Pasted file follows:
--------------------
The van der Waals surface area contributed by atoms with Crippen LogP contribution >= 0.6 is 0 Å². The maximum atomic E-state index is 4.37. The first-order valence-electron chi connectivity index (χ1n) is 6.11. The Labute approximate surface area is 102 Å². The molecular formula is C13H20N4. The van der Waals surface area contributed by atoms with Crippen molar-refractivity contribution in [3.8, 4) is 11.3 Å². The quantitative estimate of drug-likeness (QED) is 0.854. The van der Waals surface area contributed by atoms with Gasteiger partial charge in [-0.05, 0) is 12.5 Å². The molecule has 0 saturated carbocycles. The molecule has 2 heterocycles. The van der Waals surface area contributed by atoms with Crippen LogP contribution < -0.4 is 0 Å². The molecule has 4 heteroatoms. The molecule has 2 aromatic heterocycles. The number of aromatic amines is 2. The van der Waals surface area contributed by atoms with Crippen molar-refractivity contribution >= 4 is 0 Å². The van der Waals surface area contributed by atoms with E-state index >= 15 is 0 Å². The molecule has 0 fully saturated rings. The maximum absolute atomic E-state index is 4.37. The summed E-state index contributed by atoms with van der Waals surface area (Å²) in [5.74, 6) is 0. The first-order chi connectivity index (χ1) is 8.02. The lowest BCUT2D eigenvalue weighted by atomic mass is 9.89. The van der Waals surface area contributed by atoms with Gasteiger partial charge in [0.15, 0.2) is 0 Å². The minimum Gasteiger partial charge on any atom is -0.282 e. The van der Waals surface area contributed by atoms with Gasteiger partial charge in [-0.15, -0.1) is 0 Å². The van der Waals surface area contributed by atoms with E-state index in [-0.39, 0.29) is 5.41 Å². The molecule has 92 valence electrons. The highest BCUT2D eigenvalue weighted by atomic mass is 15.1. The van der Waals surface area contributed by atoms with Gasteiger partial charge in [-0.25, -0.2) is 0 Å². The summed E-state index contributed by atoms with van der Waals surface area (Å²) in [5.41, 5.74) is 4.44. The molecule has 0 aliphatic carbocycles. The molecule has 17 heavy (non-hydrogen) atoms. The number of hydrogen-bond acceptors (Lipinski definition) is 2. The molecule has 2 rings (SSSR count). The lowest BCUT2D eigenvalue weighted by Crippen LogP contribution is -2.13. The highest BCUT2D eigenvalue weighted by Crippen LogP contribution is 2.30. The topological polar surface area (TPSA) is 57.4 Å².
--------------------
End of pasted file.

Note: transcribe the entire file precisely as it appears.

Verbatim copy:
The van der Waals surface area contributed by atoms with Crippen LogP contribution >= 0.6 is 0 Å². The maximum atomic E-state index is 4.37. The first-order valence-electron chi connectivity index (χ1n) is 6.11. The Labute approximate surface area is 102 Å². The molecular formula is C13H20N4. The van der Waals surface area contributed by atoms with Crippen molar-refractivity contribution in [3.8, 4) is 11.3 Å². The quantitative estimate of drug-likeness (QED) is 0.854. The van der Waals surface area contributed by atoms with Gasteiger partial charge in [-0.05, 0) is 12.5 Å². The molecule has 0 saturated carbocycles. The molecule has 2 heterocycles. The van der Waals surface area contributed by atoms with Crippen LogP contribution < -0.4 is 0 Å². The molecule has 4 heteroatoms. The molecule has 2 aromatic heterocycles. The number of aromatic amines is 2. The van der Waals surface area contributed by atoms with Crippen molar-refractivity contribution >= 4 is 0 Å². The van der Waals surface area contributed by atoms with E-state index >= 15 is 0 Å². The molecule has 0 fully saturated rings. The maximum absolute atomic E-state index is 4.37. The summed E-state index contributed by atoms with van der Waals surface area (Å²) in [5.74, 6) is 0. The first-order chi connectivity index (χ1) is 8.02. The lowest BCUT2D eigenvalue weighted by atomic mass is 9.89. The van der Waals surface area contributed by atoms with Gasteiger partial charge in [0.15, 0.2) is 0 Å². The minimum Gasteiger partial charge on any atom is -0.282 e. The van der Waals surface area contributed by atoms with Gasteiger partial charge in [-0.15, -0.1) is 0 Å². The van der Waals surface area contributed by atoms with E-state index in [-0.39, 0.29) is 5.41 Å². The molecule has 92 valence electrons. The highest BCUT2D eigenvalue weighted by atomic mass is 15.1. The van der Waals surface area contributed by atoms with Gasteiger partial charge in [-0.25, -0.2) is 0 Å². The summed E-state index contributed by atoms with van der Waals surface area (Å²) in [5.41, 5.74) is 4.44. The molecule has 0 aliphatic carbocycles. The molecule has 17 heavy (non-hydrogen) atoms. The number of hydrogen-bond acceptors (Lipinski definition) is 2. The molecule has 2 rings (SSSR count). The lowest BCUT2D eigenvalue weighted by Crippen LogP contribution is -2.13. The highest BCUT2D eigenvalue weighted by Crippen LogP contribution is 2.30. The topological polar surface area (TPSA) is 57.4 Å².